It was still dark when the special forces awoke. They knew they had to hit their target before daybreak. Failure was not an option. If they were a moment late, their wallets would suffer irreparable harm.
Black Friday — or, for the uninitiated, the day after Thanksgiving — is commonly considered the biggest shopping day of the year. Retailers attract holiday shoppers with incredible discounts, often offered only during specific store hours. In the Columbia Mall, Friday’s action was at Sears and J.C. Penney, both of which opened at 5 a.m., and both of which offered free gifts to their very early customers.
In-the-know shoppers didn’t just show up before dawn. They checked the Thanksgiving newspaper sale fliers in advance and made sure they clipped their coupons before leaving the house. Expert shoppers created plans that started with the time they’d show up to their first destination, the order of the stores they wanted to hit afterwards, and what time they wanted to get to these stores. The most experienced even mapped out where and when to eat to maximize sales shopping time.
Renya Tuliszewski is one such shopper. She and her husband, Stephen, came from Colorado to visit Renya’s mother in Marceline for Thanksgiving. The three were up at 2 a.m. Friday — a time night owls would consider late Thursday — to make the drive into Columbia. Their first target: Sears.
The department store lured people Friday morning with a free $10 gift card to the first 200 shoppers. Renya and her family arrived 30 minutes before the store opened at 5 a.m. The effort proved successful: Renya walked away from the store with a gift card. But before it could be used as a weapon in her hunt for bargains, she was off and running to the other side of the mall, where J.C. Penney was giving away a Mickey Mouse snow globe with purchases. The next hits were Wal-Mart and Toys “R” Us.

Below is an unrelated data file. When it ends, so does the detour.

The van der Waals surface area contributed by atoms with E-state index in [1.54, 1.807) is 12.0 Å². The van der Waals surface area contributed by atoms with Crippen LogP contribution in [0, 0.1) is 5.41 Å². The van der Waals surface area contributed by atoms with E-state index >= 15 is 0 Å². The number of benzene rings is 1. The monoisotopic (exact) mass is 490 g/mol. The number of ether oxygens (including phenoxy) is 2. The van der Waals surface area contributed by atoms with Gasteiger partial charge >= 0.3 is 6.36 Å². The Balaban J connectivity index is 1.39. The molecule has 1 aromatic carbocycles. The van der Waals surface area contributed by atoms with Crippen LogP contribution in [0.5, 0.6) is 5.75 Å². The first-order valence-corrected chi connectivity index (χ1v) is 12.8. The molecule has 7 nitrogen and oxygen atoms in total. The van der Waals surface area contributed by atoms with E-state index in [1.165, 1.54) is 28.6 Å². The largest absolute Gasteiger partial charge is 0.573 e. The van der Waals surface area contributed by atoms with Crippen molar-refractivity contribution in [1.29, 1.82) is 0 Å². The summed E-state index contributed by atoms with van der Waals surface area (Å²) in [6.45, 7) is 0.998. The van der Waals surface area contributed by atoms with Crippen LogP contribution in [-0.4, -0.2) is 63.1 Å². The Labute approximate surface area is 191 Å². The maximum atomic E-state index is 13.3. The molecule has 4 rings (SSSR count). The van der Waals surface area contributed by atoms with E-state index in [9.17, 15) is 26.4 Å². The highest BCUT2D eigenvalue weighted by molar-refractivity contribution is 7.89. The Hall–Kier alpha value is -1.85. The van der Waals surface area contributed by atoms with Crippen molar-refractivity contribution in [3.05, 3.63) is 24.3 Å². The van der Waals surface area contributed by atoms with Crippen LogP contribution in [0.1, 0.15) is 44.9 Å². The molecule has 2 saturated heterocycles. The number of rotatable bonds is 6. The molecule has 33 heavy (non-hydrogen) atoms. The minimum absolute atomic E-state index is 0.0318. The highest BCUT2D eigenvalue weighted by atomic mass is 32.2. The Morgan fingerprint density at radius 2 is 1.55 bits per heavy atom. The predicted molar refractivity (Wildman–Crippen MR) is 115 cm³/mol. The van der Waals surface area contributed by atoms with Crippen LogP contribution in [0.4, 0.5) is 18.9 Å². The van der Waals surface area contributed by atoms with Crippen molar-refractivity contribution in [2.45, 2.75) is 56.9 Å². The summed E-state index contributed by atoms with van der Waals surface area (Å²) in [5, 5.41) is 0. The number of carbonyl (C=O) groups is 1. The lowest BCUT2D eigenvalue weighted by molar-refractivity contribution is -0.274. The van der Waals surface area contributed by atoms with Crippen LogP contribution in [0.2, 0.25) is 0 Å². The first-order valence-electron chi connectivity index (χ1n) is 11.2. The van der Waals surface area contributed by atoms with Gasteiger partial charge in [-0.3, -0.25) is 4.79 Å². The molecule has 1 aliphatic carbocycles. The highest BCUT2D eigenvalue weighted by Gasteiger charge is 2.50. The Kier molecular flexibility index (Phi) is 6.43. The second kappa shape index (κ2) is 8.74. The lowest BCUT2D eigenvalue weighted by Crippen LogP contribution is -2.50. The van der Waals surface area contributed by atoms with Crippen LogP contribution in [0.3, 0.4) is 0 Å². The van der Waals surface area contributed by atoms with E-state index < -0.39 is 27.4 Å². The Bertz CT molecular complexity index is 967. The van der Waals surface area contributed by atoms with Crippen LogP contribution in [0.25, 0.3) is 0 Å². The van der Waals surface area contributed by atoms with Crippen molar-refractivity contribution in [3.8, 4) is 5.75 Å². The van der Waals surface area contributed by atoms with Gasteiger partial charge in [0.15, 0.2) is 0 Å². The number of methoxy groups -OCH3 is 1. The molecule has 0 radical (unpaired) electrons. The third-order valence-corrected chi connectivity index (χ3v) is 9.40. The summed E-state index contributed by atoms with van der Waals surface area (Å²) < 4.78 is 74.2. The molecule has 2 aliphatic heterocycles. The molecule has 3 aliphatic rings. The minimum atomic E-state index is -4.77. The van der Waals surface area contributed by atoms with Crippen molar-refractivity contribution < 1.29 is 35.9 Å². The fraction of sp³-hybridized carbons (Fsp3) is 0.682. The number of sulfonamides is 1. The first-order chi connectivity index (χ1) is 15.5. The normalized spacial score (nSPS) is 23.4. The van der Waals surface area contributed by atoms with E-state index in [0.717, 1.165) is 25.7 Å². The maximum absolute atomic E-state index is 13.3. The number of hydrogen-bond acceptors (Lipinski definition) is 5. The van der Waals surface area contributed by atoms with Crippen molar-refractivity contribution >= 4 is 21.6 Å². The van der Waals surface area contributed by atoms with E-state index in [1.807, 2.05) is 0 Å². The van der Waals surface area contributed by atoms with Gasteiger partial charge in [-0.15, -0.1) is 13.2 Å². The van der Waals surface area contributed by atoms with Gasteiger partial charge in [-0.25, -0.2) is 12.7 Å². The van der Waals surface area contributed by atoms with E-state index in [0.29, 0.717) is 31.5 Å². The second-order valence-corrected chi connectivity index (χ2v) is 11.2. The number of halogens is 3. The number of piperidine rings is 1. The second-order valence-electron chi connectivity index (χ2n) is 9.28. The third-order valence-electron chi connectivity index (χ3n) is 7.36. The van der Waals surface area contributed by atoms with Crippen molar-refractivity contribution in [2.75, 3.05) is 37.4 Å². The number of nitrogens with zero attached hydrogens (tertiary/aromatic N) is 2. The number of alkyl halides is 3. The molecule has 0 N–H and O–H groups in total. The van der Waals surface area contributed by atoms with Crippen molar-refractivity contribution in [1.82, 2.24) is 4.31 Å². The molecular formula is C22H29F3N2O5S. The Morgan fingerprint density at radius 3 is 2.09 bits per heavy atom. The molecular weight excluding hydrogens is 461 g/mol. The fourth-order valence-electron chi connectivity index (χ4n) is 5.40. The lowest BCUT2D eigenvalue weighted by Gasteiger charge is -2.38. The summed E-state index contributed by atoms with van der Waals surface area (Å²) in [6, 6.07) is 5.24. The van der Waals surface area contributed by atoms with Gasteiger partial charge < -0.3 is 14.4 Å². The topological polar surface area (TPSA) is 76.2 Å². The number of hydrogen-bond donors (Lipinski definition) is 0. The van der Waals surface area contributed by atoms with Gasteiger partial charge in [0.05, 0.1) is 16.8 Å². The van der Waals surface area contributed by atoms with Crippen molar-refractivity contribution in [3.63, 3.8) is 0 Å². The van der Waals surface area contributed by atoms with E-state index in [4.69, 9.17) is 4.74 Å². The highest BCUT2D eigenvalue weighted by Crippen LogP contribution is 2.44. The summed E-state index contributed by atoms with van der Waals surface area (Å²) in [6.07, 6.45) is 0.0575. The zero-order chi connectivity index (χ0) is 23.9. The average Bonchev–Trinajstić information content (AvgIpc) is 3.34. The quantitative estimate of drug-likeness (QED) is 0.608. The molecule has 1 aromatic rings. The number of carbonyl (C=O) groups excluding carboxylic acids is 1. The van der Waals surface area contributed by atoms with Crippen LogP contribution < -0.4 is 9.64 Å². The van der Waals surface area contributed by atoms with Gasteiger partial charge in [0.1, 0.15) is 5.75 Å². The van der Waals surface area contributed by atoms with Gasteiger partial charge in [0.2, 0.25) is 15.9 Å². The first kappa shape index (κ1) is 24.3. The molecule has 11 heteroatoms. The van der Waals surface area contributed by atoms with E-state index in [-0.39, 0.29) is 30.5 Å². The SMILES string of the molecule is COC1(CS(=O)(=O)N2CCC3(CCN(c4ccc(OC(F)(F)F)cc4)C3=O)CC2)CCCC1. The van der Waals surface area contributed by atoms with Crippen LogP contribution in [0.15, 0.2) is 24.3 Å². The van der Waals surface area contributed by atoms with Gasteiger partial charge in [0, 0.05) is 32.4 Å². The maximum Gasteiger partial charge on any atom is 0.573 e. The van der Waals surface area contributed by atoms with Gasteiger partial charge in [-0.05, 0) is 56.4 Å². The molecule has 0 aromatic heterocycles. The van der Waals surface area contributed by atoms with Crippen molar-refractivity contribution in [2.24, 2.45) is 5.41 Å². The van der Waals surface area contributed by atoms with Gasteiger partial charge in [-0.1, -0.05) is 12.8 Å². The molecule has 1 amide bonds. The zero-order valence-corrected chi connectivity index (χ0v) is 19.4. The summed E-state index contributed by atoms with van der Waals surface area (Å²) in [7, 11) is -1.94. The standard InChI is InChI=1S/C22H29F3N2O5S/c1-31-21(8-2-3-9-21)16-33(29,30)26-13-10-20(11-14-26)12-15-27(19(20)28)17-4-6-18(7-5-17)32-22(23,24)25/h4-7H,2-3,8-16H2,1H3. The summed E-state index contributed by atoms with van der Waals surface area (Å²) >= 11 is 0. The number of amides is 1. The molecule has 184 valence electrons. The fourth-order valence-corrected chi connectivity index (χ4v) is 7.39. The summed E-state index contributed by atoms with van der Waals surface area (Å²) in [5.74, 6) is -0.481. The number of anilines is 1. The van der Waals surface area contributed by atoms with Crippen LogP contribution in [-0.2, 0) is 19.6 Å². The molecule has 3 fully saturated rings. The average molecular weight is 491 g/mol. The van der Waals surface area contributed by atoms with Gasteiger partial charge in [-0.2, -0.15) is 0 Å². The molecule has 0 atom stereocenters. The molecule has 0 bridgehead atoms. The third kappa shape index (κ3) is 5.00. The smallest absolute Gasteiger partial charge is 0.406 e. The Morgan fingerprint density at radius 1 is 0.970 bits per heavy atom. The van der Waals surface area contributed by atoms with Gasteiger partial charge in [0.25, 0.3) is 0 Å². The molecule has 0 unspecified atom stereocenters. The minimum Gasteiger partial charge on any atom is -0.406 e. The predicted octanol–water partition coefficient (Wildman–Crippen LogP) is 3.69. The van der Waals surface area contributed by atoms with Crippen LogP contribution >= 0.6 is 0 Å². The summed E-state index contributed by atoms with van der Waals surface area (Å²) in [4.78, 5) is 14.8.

“We went to Wal-Mart to get the sale items before they disappeared and before the sale ended at 11,” she said. “We got a three-pack of the Rocky DVDs for $15, and a portable DVD player that came with a case and a car charger for $60.”
And then it was back to the mall, where the Sears card finally saw action. It was used toward Renya’s prized find of the day: A $130 coat on sale for $49.99. After a brief rest outside Target, she, her husband and her mother then headed back inside for a return trip to J.C. Penney before its sale ended at noon.
Though Brenda Wallace and her daughter Becky Bagby got to sleep a couple hours later than the Tuliszewskis, the mother-daughter team woke up at 4 a.m. and headed to Columbia from Moberly to get to Kohl’s for its 5 a.m. opening. Brenda’s other daughter, Jessie Oxford, beat them by 30 minutes and estimated there were a couple hundred people already there. The checkout line a few hours later stretched around the entire store, almost meeting in the middle, the sisters said.
The draw? The family came out looking for portable DVD players advertised for $49.99, but Wallace said she was disappointed to see that she first had to pay $79.99 and then mail in a rebate. Bagby, however, was impressed by the prices for 18-karat gold earrings, which she said started at $9.99.
Oxford said a day of marathon shopping takes fuel. “You have to eat first thing in the morning to keep up your energy,” she said.
Jefferson City residents Lorene Samson and her mother, Robin Williams, said that cell phones make the Black Friday experience a little easier to handle, enabling a divide-and-conquer strategy.
“Cell phones are great,” Williams said. “You can be at one side of the store and checking in on what the other person’s getting so you don’t have to run from one end of the store to the other.”
The two awoke at 5 a.m., drawn first to the Jefferson City Target for a $10 vacuum cleaner that was sold out by the time they got there a little after 6:30 a.m. The crowds drove them out of the store and over to the Jefferson City Wal-Mart for movies and other sale items. Then they trekked to Columbia to hit Bass Pro Shops in search of presents for the guys.
Marching in groups of two and three, women were the leaders of the battle for carts and the thrill of the day’s sales chases. Most were in too much of a hurry to slow down and talk, explaining that they were in a rush to hit the next sale.
Samson compared Black Friday to a recent trip her husband took.
“The guys get to go deer hunting, and we do this instead” she said, “This is our version of a deer hunting trip.”